ISS has laptops. I've heard that they do everything by using Remote Desktop to a NASA box on the ground, but presumably there's some part of the client that uses a web view with some JS e.g. to show formatted text.


If the laptops run Windows between 95 and 7, then there's likely a lot of JScript and JavaScript running in things like Active Desktop, desktop widgets, possibly startup scripts and obviously inside IE. I'm not sure if all this stuff is still around in Win8+ though.

Also, please don't give them any ideas. It's enough that every other JS webdev company uses rocket-related imagery on their site, we don't want them to design actual rockets.

;).


Most automation scripts these days tend to center around PowerShell. That said, JS is an option for integrated applications in Windows 8+, not to mention electron, nwjs, firefox/xulrunner, and the like.


JS in airflights, ok that's official now, we are doomed.


Correct me if I'm mistaken, but the avionics software would probably be written in C or Assembler.

Neither of those have SloppyDevTypeCheckComfortBlankie either, do they?


Sloppy dev is a sloppy dev - whichever the language: http://www.safetyresearch.net/blog/articles/toyota-unintende...


I'm hoping for SPARK Ada or something similar: https://en.wikipedia.org/wiki/SPARK_(programming_language)


I cannot tell you how much I love SloppyDevTypeCheckComfortBlankie, how much time/money it has saved my company (converting all our JavaScript to TypeScript), and how funny it is that some people take pride in writing code that isn't typed.


I worked on IFE systems at Panasonic for several years. The so-called "head-end" (server-side) services my team worked on were written in C++ or PHP. I saw a lot PHP going on there. The server limitations weren't as strict as you would think.

The interfaces between the avionics which held actual flight data and the IFE were read-only IIRC, and otherwise fairly isolated.


JS is the new assembly, and React will be the next Visual Basic.

I'm surprised nobody mentioned the Atwood's Law yet.


JS is a language like just about any other.. and, like VB the ubiquity of new developers starting out with it yeilds some pretty bad code. I've seen bad code in a great many languages.. and some of the worst JS code I've seen has tended come from language snobs who favor other languages, and bring in patterns that just aren't appropriate for the environment.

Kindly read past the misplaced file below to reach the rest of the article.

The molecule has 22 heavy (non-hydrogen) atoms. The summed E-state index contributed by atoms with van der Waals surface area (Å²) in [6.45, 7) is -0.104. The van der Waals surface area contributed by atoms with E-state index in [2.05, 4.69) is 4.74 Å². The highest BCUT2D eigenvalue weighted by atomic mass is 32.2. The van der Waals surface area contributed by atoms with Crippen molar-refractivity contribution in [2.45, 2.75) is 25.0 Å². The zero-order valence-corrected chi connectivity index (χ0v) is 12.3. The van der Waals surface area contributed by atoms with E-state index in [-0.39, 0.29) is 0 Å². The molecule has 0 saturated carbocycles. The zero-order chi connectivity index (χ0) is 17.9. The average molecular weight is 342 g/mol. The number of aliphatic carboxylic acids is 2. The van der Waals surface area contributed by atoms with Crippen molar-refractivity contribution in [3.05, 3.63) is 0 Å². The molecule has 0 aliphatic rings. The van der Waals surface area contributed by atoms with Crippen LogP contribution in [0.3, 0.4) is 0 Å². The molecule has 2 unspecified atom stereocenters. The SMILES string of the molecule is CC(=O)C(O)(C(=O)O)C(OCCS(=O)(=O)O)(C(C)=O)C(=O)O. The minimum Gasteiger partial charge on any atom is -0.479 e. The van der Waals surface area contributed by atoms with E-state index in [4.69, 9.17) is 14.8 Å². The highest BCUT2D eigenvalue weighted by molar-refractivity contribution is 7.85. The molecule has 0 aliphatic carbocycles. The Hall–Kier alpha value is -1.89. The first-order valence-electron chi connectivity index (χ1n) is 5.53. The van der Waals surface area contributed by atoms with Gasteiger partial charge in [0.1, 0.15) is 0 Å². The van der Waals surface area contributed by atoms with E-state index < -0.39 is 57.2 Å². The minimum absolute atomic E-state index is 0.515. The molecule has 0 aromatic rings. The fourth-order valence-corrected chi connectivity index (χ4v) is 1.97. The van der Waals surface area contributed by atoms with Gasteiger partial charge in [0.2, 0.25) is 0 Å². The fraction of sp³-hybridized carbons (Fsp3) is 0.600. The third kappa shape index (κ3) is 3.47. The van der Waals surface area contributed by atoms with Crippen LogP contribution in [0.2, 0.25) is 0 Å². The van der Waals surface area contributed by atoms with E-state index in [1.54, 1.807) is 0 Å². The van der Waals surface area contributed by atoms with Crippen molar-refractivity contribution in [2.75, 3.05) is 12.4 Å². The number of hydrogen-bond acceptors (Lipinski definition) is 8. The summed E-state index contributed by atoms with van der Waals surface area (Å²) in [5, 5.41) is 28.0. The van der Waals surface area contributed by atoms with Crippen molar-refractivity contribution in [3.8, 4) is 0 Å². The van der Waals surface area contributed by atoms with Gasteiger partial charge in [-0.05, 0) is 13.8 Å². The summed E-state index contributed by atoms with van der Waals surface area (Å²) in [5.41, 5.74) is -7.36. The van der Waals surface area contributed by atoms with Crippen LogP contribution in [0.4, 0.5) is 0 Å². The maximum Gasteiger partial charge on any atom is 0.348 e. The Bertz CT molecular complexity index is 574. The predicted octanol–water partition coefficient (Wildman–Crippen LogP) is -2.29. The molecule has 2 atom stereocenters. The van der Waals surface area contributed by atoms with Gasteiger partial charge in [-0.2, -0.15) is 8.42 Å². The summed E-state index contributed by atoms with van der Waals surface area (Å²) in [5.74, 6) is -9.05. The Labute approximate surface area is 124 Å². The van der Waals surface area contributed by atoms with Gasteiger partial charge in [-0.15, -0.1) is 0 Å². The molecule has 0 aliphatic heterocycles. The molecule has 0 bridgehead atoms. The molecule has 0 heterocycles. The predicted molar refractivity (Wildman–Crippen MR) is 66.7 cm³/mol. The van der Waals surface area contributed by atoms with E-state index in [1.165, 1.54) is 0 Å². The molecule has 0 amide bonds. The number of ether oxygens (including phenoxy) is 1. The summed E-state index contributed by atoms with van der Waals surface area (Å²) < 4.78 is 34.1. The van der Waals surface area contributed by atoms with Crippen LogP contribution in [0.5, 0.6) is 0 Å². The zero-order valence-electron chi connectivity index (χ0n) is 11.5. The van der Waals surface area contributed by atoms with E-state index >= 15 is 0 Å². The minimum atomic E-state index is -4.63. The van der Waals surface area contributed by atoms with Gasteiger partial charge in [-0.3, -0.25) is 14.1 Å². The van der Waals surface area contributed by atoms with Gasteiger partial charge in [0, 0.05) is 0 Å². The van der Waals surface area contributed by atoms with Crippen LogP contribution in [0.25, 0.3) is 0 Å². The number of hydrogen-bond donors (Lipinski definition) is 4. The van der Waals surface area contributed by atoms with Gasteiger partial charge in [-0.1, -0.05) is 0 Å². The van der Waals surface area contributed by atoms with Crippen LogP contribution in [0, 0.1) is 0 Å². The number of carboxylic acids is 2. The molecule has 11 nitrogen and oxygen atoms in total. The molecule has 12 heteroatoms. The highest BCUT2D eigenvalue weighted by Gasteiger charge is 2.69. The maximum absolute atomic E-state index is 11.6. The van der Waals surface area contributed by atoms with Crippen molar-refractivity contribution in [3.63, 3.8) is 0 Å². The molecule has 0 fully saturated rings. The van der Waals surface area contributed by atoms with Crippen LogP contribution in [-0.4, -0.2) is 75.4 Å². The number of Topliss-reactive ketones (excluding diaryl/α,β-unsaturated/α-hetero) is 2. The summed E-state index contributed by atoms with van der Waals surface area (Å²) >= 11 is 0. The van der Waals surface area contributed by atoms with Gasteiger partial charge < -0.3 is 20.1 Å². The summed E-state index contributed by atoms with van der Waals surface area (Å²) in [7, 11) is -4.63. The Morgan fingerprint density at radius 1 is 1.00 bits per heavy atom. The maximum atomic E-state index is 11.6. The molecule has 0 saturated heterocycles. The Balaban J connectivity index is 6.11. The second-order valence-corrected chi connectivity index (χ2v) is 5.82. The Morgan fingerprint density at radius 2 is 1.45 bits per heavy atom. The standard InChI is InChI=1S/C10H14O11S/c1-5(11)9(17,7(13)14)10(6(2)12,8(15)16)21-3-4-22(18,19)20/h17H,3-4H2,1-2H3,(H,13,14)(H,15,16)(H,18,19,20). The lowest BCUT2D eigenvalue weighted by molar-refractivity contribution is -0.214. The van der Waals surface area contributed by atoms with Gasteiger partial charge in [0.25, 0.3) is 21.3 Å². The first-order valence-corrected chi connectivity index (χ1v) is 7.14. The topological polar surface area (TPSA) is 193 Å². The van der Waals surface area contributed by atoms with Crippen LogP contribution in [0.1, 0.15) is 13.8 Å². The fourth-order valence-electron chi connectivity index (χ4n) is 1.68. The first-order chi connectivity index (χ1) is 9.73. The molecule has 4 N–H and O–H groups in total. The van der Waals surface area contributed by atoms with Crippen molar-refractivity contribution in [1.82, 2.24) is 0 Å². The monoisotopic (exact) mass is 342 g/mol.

In my opinion using a language that doesn't compile into a binary with native type safety is a step backwards if it's integrated with any mission-critical system.

Love node.js and happy to see it succeed. I'm not sure if I'm a big fan of seeing it used in places where it's not, because it gives the wrong impression.

I wouldn't use node.js everywhere. I'd say python can wear more hats, but if it came down to something you can't update regularly and would cause big ramification if it'd fail. You're just making a gamble.

If you have a JS bug which wasn't caught, which could have been caught via static analysis, you're going to either go into flight with broken entertainment or wait for a mechanic to update the system.

So to reiterate. Happy for node.js, I don't think I agree with where you applied it. I hope that customers, the airline companies and node.js doesn't suffer unduly because the wrong tool was picked for the job.


typescript?


TypeScript's safety is limited: its type annotations do not exist at runtime, so if it interacts with dynamic code, its type safety is violated.


Scalajs looks so much better.


good call on typescript. I highly recommend it.

for those who don't know, typescript gives you static typechecking and builds to JS. http://www.typescriptlang.org/

That said, node.js can be embraced by being used in places where it's strongest, like packaging web assets, front end builds, package managing js libraries, websocket stuff.

While the company selling the stuff doesn't go into much detail on how node.js is used - when bugs happen - and they will, node enthusiasts are going to get a bad rep for thinking they can use JS everywhere. Not a good idea